Federal Medical Marijuana Stance Fails to Impress N.M. Lawmakers
The White House drug czar's office, in Santa Fe to argue against a proposed medical marijuana law, got a cool reception from New Mexico lawmakers, the Santa Fe New Mexican reported Jan. 28.
Office of National Drug Control Policy official David Murray told the state Senate Judiciary Committee that marijuana is addictive and has no proven medical benefits. He characterized backers of the legislation as legalization supports and compared them to "medicine shows, traveling charlatans and snake-oil salesmen."
But many lawmakers disagreed with the tenor and substance of Murray's remarks, notably when he criticized supporters of the bill as "cynical and manipulative" for bringing pain patients to the state capital to testify in favor of the measure.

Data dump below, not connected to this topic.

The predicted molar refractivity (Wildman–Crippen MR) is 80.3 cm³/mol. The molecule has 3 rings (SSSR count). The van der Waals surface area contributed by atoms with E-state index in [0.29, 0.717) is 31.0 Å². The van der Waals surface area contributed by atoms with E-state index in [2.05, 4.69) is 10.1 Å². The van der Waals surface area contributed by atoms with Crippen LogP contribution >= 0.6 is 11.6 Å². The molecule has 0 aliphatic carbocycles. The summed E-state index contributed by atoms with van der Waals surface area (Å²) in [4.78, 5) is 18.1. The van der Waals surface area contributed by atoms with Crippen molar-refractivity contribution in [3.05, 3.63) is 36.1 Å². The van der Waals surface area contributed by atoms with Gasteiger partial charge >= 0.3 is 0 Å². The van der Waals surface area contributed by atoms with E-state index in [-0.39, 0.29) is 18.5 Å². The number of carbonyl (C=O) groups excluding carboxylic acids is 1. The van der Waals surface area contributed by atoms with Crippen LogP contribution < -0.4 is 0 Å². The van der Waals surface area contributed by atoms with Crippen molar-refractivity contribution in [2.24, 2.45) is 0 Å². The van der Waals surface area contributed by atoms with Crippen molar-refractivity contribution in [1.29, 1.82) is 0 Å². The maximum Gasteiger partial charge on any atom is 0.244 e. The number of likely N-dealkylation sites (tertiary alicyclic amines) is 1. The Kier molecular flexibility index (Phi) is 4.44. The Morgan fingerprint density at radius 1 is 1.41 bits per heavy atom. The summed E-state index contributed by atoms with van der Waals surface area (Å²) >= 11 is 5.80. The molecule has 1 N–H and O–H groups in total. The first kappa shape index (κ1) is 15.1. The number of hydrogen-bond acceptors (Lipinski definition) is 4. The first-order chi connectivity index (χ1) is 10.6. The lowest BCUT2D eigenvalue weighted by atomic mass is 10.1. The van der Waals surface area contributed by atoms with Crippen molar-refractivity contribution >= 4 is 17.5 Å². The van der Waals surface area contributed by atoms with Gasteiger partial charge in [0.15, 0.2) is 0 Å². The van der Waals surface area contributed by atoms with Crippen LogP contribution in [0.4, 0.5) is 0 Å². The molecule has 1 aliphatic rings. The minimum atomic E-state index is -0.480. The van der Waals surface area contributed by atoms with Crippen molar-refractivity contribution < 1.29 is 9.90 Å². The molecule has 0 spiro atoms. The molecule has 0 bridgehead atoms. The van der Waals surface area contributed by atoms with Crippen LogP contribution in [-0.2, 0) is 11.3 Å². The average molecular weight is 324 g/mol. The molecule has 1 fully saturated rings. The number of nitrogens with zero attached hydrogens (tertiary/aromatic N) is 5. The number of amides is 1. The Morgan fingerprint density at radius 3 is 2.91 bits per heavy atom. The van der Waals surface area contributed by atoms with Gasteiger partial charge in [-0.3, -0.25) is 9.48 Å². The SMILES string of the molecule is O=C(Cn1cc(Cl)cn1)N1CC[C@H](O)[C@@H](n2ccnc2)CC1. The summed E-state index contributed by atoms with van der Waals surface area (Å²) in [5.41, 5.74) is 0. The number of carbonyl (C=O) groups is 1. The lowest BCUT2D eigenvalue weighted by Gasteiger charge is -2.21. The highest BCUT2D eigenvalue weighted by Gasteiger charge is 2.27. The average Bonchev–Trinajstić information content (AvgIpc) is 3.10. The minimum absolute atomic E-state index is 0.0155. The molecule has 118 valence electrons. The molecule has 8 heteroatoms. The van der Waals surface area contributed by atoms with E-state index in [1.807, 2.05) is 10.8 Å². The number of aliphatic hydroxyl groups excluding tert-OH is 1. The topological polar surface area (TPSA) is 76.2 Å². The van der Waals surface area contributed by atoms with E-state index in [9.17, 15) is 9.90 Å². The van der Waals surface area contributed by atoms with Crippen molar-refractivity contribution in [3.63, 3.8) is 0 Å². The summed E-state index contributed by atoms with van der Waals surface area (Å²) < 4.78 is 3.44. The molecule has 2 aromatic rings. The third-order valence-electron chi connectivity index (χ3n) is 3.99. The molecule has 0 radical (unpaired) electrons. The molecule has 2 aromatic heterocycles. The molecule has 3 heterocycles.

"I don't know how you do it back East," said Senate Majority Leader Michael Sanchez (D-Belen), "but this is the people's house. Everybody has a right to be here just as much as you do. When you said this to us, you showed us where you were really at. I don't think you should go to a state and say such things about their people."
Republicans also slammed Murray for his remarks. "We are not talking about the healing power of marijuana," said Sen. Clint Harden (R-Clovis). "The purpose of this is to reduce pain." Sen. Rod Adair (R-Roswell) disagreed with Murray's claim that a medical-marijuana bill would increase recreational use of the drug.
The Senate Judiciary Committee then approved the bill and sent it to the floor with a "pass" recommendation.